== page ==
Getting naloxone into the community was recommended by the World Health Organisation, and some countries like the USA, Australia, Scotland, Wales have made excellent progress, but here in New Zealand it has been difficult to get naloxone on the drug policy agenda let alone into the community, despite the fact that Coroner data indicates that every week someone dies of an opioid overdose.
Why should this be so difficult when naloxone has no abuse potential, is relatively cheap, easy to administer and is so effective at reversing overdose? Unfortunately, the failure to deliver a humane and effective drug policy has little to do with a lack of evidence, understanding or science, but much more to do with a lack of interest, care or regard for people who use illicit drugs, the people who inject drugs (PWID) are often even lower down the stigma pecking order, and naloxone is primarily a service for PWID.
Numerous opportunities have existed in New Zealand to ensure naloxone is available to users, families and friends. In August 2013 sixty-seven agencies were represented at an invitiaton-only National Think Tank Event led and coordinating by the New Zealand Drug Foundation. After two days debating priorities, values and strategy, to shape the future of drug policy in Aotearoa, the NZ Drug Foundation produced a 12,000 word vision statement, that became known as the Wellington Declaration – but surprisingly in this comprehensive document outlining drug policy priorities naloxone didn’t even get a mention.
A year later in August 2014 in it’s Matters of Substance Magazine, rather than present a robust case for naloxone distribution in New Zealand, the NZ Drug Foundation magazine framed Naloxone take-home as a contestable issue, open to debate. They offered arguments for and against naloxone. This included some spurious arguments against naloxone distribution including “there could be an unintended consequence from widening availability of naloxone” and “people could become less cautious about their drug use because they know life-saving treatment is close at hand”.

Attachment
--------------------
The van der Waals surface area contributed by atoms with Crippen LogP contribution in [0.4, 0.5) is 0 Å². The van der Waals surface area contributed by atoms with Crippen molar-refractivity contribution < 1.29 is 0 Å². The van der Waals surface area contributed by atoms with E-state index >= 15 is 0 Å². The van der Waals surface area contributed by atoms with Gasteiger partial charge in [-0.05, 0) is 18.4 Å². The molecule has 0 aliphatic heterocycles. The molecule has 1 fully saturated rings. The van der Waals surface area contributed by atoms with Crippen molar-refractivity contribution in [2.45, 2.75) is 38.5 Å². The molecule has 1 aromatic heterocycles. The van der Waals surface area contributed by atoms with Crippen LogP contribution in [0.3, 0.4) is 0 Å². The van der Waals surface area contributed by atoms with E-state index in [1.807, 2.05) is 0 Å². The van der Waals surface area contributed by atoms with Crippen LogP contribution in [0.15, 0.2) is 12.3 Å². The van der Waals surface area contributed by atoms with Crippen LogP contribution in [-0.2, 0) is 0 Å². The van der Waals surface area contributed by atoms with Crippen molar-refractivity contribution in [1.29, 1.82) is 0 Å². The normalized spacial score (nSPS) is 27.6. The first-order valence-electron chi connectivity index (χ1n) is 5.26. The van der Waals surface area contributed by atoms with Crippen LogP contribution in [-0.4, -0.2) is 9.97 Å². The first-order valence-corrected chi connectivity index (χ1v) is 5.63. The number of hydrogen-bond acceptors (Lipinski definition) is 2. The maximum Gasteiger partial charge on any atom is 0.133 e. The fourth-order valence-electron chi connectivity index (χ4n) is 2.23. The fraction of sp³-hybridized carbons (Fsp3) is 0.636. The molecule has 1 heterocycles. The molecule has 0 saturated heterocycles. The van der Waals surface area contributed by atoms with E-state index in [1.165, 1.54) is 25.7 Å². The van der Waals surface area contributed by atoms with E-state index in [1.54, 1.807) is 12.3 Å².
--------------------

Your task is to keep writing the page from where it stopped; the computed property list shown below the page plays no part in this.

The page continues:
In October 2014 after a new government was elected the NZ Drug Foundation prepared a twenty page Briefing Paper to Parliament which was designed to identify key drug policy priorities to enable ‘opportunities to make real reductions in drug related harm‘ (p.3). The document emphasised the need to secure New Zealand representation at the United Nations international meetings (see below), and specifically highlighted the need to tackle deaths caused by huffing solvents, but astonishingly made no reference or representation to the new government concerning fatal opioid overdoses nor did it mention the need to distribute naloxone to users, families and friends.
With this lack of formal commitment to naloxone distribution from the lead NGO organisation for drug users/drug agencies in New Zealand, it was hardly surprising that when the new government eventually rolled out its five year Drug Policy Strategy 2015-2020 on 28th August 2015, the policy document made no mention of naloxone whatsoever. Interestingly, the new drug policy did, as promoted in the NZ Drug Foundation Briefing Paper, prioritise a commitment to ensure New Zealand would be represented at international UNGASS meetings (p.22).